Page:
In addition to pursuing its administrative remedies, UPS requested that the district court grant a temporary restraining order or preliminary injunction to prevent the Secretary from enforcing the challenged scheme or the administrative fine. In December 2001, the district court denied this request, concluding that UPS failed to demonstrate that it would suffer irreparable harm if forced to seek relief at the administrative level or that bypassing the administrative process was justified under the circumstances. In reaching its decision, the district court found that the fine arose from a dispute over the information that the parties “purportedly agreed” would be provided to the Secretary. UPS appealed the district court's decision to this Court.6
By March 2002, the Secretary had not responded to a motion for summary judgment filed by UPS in August 2001, prior to the emergence of the administrative fine controversy. The district court ordered the Secretary to file an opposition by March 21, 2002.7 The Secretary opposed UPS's motion for summary judgment on April 8, 2002, but failed to submit any statement of contested material facts as required by Local Rule 311.12.
In May 2002, the district court issued a series of opinions and orders that, collectively, granted summary judgment in favor of UPS and held that the FAA Authorization Act preempted Puerto Rico's statutory and regulatory scheme affecting the delivery of packages. The district court permanently enjoined the enforcement of all statutory and regulatory provisions challenged by UPS except 13 P.R. Laws Ann. § 9059, a licensing requirement referenced in UPS's summary judgment papers but not expressly included within UPS's request for relief. The district court also invalidated the $14.24 million administrative fine imposed by the Secretary on the ground that it was imposed pursuant to the preempted scheme. The district court based its decision on the papers filed by the parties, and did not convene a hearing before imposing the injunction.8
The Secretary appealed, and UPS cross-appealed solely to the extent the district court excluded the licensing provision, § 9059, from the scope of the permanent injunction. UPS also obtained a voluntary dismissal of its appeal to this Court on the issue of enforcement of the administrative fine. See note 6, above. In July 2002, at the request of the Secretary, this Court granted a stay of the permanent injunction pending resolution of the appeal.9
We replay a familiar refrain. Summary judgment is appropriate where there is no genuine issue of material fact and the moving party is entitled to judgment as a matter of law. Rochester Ford Sales, Inc. v. Ford Motor Co., 287 F.3d 32, 38 (1st Cir.2002). We review de novo the district court's grant of summary judgment. See id. In so doing, we construe the record in the light most favorable to the nonmovant, resolving all reasonable inferences in that party's favor. See id. Here, however, the district court, acting within its discretion to manage its cases, accepted the uncontested facts submitted by UPS because of the Secretary's failure to comply with Local Rule 311.12 in its opposition.10 See A.M. Capen's Co., Inc. v. American Trading and Prod., Corp., 202 F.3d 469, (1st Cir.2000). Because we confine our review to the record at the time the district court made its ruling on the motion for summary judgment, the facts set forth in UPS's motion for summary judgment are not in dispute. See id. Those facts not included in UPS's statement, specifically those facts relating to the administrative fine imposed after UPS sought summary judgment, are considered in the light most favorable to the Secretary. See Rochester Ford, 287 F.3d at 38. We review the district court's grant of injunctive relief “in so far as it involves no question of law” for abuse of discretion. Conservation Law Found., Inc. v. Busey, 79 F.3d 1250, 1256 (1st Cir.1996).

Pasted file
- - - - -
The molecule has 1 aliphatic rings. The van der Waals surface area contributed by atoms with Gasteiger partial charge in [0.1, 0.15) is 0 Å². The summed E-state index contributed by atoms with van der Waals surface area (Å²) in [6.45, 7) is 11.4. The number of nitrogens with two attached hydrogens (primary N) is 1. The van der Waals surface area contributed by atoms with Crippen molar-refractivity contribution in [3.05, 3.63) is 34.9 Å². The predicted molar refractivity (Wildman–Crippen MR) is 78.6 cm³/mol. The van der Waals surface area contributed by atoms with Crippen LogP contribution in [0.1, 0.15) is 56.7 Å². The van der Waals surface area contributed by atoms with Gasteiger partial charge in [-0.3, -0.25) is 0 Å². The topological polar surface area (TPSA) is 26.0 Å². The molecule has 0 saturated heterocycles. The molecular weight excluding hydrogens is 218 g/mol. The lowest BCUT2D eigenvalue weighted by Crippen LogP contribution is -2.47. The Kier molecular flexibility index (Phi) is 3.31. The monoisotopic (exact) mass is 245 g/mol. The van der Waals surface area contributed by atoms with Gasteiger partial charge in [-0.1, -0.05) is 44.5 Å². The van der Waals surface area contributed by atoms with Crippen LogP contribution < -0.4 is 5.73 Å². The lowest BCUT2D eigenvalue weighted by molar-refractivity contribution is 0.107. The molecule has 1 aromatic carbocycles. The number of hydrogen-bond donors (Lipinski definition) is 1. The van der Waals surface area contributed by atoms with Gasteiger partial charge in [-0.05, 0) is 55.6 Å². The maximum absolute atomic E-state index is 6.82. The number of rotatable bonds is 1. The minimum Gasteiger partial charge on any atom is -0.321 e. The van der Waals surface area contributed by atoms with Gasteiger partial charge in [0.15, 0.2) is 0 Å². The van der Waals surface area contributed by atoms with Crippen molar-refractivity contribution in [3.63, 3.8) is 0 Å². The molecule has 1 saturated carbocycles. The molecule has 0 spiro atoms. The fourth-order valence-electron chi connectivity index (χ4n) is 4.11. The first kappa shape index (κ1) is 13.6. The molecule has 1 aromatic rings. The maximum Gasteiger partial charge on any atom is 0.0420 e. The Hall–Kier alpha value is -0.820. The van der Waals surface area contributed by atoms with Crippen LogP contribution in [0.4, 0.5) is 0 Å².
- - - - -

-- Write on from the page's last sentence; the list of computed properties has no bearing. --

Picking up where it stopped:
A. Federal Jurisdiction
As a threshold issue, the Secretary contends that a provision of the Butler Act, codified at 48 U.S.C. § 872,11 deprived the district court of jurisdiction over the action filed by UPS. Under the Butler Act, “[n]o suit for the purpose of restraining the assessment or collection of a tax imposed by the laws of Puerto Rico shall be maintained in the United States District Court for the District of Puerto Rico.” 48 U.S.C. § 872. For the reasons that follow, the prohibition does not apply to this case.
The Secretary contends that UPS has challenged the statutory and regulatory mechanism for collecting the excise tax, thus UPS seeks to restrain the assessment or collection of the tax within the meaning of the Butler Act. But the action initiated by UPS sought to enjoin only those provisions of the laws and regulations of Puerto Rico that prohibit or interfere with the delivery of packages. UPS did not challenge the amount or validity of the excise tax, nor the authority of the Secretary to assess or collect it. The relief sought by UPS leaves the Secretary free to collect the tax from those who owe it.
Not every statutory or regulatory obligation that may aid the Secretary's ability to collect a tax is immune from attack in federal court by virtue of the Butler Act's jurisdictional bar. See Wells v. Malloy, 510 F.2d 74, 76-77 (2d Cir.1975)(Friendly, J.)(action questioning the constitutionality of a statute providing for suspension of a driver's license for failure to pay motor vehicle taxes did not constitute an attempt to restrain the assessment or levy of the tax); see also Mobil Oil Corp. v. Tully, 639 F.2d 912, 918 (2d Cir.1981)(holding that the “mere fact that the [challenged provision] is contained in a tax law of the State should not lead to automatic sanctuary” under the Tax Injunction Act). Such an interpretation extends the concept of tax collection, and therefore the breadth of the Butler Act, too far. See Wells, 510 F.2d at 77 (rejecting as overbroad an interpretation of tax collection that would include “anything that a state has determined to be a likely method of securing payment”).